In recent years hotels have modified rate options within the booking process while also modifying cancellation policies, we think with a goal to reduce churn and cancellation activity. In years past, hotels offered a standard rate option – book now and pay at check-in. Now, hotels offer multiple options, including an option to pre-pay now at a lower but non-refundable rate. Hotels have also tightened cancellation policies for the standard rate (i.e. pay at check-in rate), with cancellation policies extending from 0-24 hours prior to check-in to in some cases now 72 hours before check-in. These policies have resulted in less cancellations, and on the last earnings call HLT cited cancellations are down 10% over the past several years.
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Each year around this time we dig through annual proxy statements to learn about changes in corporate governance and shareholder alignment, and we publish the results. Specifically, we study three broad categories: 1) CEO compensation, including how much and how it’s derived, 2) CEO equity ownership, and 3) board composition. We gave each company a qualitative score for each category and aggregated the results in Exhibit 1. Every company has areas of improvement, in our view, but HLT and WYND scored best based on our qualitative aggregation, followed by VAC, NCLH, and WH. All five are companies we think to be commercially aggressive and shareholder focused
In this week’s piece we discuss five ideas with five charts, including probably way-too-early hurricane forecasts for the upcoming Atlantic hurricane season as it relates to cruise lines; NCLH’s recent consistent beat and raise execution, and what that hasn’t meant for the equity multiple; why VAC’s planned analyst day later this Fall seems positive; RevPAR index gains for brands, who seemingly took RevPAR share from independents in 1Q, which we believe is positive for the long-term model; and softer Chinese credit data in April, and what that might mean for Macau GGR. Please click the link above for the full report.
This morning (5/10/19) MAR reported adjusted EBITDA of $821M, versus our $829M, consensus of $836M, and the prior guide of $820M-$845M. EBITDA came in at the low end of the range due to cost items, while EPS was better partly because of a lower tax rate. MAR reiterated FY RevPAR guidance (+1%-3%), prior FY EBITDA guidance ($3,615M-$3,715M), and prior capital returns guidance (at least $3B), but the stock closed down 3% we think because of a headline miss and softer 2Q guidance implying a bigger back half ramp.
CHH reported 1Q earnings this morning (5/9/19). The quarter beat estimates slightly on fee revenue and tax timing, but RevPAR was disappointing. CHH lowered FY RevPAR guidance, but it just doesn’t move the needle much on the P&L given the business model, and ultimately EBITDA guidance was unchanged. The stock closed down 2% on the news we think because the result wasn’t great, numbers aren’t going up, and the stock has already had a decent run YTD to an all-time high.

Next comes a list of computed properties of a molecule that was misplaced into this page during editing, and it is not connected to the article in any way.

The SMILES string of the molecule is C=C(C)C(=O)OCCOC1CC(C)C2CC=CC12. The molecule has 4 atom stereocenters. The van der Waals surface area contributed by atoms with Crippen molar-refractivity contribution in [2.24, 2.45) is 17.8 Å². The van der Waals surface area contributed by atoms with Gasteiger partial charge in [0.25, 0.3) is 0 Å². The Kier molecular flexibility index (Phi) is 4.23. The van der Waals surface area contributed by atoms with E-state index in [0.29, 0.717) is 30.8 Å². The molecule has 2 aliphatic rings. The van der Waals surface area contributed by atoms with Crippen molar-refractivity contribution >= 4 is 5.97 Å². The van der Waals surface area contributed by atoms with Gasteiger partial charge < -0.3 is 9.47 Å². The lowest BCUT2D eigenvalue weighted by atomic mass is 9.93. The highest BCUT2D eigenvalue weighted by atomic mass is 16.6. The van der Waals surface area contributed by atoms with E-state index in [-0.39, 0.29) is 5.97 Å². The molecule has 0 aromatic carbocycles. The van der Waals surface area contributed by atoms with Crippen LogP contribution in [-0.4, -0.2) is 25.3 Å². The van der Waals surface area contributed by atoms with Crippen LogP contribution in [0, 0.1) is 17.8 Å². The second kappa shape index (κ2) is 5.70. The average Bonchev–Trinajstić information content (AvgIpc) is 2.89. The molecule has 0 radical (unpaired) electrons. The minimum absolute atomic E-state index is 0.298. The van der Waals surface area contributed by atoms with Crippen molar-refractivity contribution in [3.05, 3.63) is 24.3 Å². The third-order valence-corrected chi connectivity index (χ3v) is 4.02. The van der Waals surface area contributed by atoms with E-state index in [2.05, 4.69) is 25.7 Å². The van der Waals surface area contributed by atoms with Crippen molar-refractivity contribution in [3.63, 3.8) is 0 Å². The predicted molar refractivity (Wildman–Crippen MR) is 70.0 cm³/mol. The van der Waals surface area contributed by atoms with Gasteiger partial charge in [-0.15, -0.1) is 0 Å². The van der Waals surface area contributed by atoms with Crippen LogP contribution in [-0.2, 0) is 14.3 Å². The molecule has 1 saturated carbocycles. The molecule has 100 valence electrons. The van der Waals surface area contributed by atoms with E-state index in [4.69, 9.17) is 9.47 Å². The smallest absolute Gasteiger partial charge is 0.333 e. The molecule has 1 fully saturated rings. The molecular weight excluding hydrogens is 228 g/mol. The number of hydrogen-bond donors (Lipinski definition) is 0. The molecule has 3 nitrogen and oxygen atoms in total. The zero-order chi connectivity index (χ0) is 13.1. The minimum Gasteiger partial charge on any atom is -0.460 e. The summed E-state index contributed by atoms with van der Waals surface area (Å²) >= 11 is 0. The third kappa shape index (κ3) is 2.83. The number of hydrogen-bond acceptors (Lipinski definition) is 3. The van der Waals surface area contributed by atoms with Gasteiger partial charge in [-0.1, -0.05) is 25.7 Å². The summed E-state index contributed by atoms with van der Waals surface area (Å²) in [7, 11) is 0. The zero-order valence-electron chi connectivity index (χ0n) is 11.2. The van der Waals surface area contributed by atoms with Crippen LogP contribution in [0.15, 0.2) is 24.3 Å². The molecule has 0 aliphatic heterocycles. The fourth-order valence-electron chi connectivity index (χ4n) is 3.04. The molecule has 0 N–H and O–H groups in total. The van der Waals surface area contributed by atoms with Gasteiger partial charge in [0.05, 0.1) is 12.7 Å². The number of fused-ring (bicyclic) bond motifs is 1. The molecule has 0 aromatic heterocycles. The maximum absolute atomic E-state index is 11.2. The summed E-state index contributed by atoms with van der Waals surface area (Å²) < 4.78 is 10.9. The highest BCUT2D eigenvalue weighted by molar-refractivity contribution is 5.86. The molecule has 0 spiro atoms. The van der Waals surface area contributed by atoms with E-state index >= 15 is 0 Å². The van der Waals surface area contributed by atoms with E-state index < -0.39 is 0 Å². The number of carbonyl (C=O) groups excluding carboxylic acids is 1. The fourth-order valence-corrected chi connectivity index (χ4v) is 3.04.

VAC reported earnings this morning, with adjusted EBITDA of $166M coming in below consensus of $173M and our $177M estimate driven by revenue reportability (i.e. revenue timing). VAC doesn’t provide quarterly guidance because of quarter to quarter volatility, particularly on the reportability line, which swung $30M against them in the quarter due to timing. Importantly, VAC reiterated FY EBITDA guidance, and note VAC usually doesn’t raise EBITDA guidance or contract sales guidance this early in the year (Exhibit 8). The stock is trading down 5% in a tough tape we think partly due to a “headline miss,” but overall business trends seem positive.
Last week was a busy week filled with cruise, gaming, and lodging earnings reports. In this week’s piece we highlight ten key themes with several charts. Please click the link above for the full report.
H reported 1Q yesterday PM (5/1/19) and hosted their call this AM. H reported adjusted EBITDA of $187M, in line with consensus and our estimate. H also reiterated prior FY guidance on RevPAR, net rooms, and adjusted EBITDA, which we think is positive in the midst of what was universally believed to be a soft March for the industry. Overall H sounded constructive on demand, like what we’ve observed from peers thus far.
HST reported 1Q earnings yesterday afternoon (5/1/19) and hosted their call this morning. Adjusted EBITDAre was $406M, versus our $379M, consensus of $385M, and the implied guide of $379M-$411M. HST beat us on better total revenue and margins, despite missing on RevPAR. Following the beat, HST raised FY EBITDAre guidance by $27M after accounting for new disposition activity to $1,535M-$1,600M as comparable margins are now expected to increase 5bp at the midpoint versus a prior expectation for a decline of 20bp at the midpoint.
HGV reported 1Q earnings yesterday PM and hosted their call this AM (5/2/19). EBITDA was $102M, which was in line us and consensus. However, contract sales declined 2% y/y, which was below HGV’s expectation for moderate growth. March VPG was much softer than expected, due to inventory challenges after selling out of high-quality inventory. As a result, HGV lowered FY contract sales guidance from 9%-11% y/y to 5%-8% y/y, but only lowered FY EBITDA guidance by $5M to $445M-$465M because of variable costs, cost containment, and better other revenue.
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